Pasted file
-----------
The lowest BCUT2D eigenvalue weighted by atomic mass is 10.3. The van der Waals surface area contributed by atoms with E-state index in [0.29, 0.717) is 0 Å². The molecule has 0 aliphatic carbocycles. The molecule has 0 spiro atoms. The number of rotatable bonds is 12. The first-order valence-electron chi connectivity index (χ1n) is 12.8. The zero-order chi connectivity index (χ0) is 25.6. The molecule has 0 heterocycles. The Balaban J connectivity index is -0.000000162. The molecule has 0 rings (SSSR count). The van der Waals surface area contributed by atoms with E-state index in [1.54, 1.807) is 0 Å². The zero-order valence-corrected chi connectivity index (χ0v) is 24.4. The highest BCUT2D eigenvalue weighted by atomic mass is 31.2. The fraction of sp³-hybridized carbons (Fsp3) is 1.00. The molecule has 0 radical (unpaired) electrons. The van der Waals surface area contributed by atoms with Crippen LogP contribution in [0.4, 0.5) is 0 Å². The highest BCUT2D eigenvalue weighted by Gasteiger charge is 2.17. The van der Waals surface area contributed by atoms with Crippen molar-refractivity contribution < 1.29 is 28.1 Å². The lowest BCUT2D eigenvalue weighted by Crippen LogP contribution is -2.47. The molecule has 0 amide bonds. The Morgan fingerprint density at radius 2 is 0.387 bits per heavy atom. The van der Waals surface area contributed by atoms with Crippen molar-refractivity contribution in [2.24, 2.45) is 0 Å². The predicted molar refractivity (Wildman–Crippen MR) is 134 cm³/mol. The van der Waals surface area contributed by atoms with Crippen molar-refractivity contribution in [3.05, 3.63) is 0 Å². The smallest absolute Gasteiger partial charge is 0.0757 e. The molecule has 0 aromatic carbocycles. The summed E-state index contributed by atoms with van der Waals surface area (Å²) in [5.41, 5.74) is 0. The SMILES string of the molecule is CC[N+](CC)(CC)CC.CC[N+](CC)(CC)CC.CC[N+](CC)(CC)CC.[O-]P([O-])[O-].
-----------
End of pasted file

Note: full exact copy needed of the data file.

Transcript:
The lowest BCUT2D eigenvalue weighted by atomic mass is 10.3. The van der Waals surface area contributed by atoms with E-state index in [0.29, 0.717) is 0 Å². The molecule has 0 aliphatic carbocycles. The molecule has 0 spiro atoms. The number of rotatable bonds is 12. The first-order valence-electron chi connectivity index (χ1n) is 12.8. The zero-order chi connectivity index (χ0) is 25.6. The molecule has 0 heterocycles. The Balaban J connectivity index is -0.000000162. The molecule has 0 rings (SSSR count). The van der Waals surface area contributed by atoms with E-state index in [1.54, 1.807) is 0 Å². The zero-order valence-corrected chi connectivity index (χ0v) is 24.4. The highest BCUT2D eigenvalue weighted by atomic mass is 31.2. The fraction of sp³-hybridized carbons (Fsp3) is 1.00. The molecule has 0 radical (unpaired) electrons. The van der Waals surface area contributed by atoms with Crippen LogP contribution in [0.4, 0.5) is 0 Å². The highest BCUT2D eigenvalue weighted by Gasteiger charge is 2.17. The van der Waals surface area contributed by atoms with Crippen molar-refractivity contribution < 1.29 is 28.1 Å². The lowest BCUT2D eigenvalue weighted by Crippen LogP contribution is -2.47. The molecule has 0 amide bonds. The Morgan fingerprint density at radius 2 is 0.387 bits per heavy atom. The van der Waals surface area contributed by atoms with Crippen molar-refractivity contribution in [2.24, 2.45) is 0 Å². The predicted molar refractivity (Wildman–Crippen MR) is 134 cm³/mol. The van der Waals surface area contributed by atoms with Crippen molar-refractivity contribution in [3.05, 3.63) is 0 Å². The smallest absolute Gasteiger partial charge is 0.0757 e. The molecule has 0 aromatic carbocycles. The summed E-state index contributed by atoms with van der Waals surface area (Å²) in [5.41, 5.74) is 0. The SMILES string of the molecule is CC[N+](CC)(CC)CC.CC[N+](CC)(CC)CC.CC[N+](CC)(CC)CC.[O-]P([O-])[O-].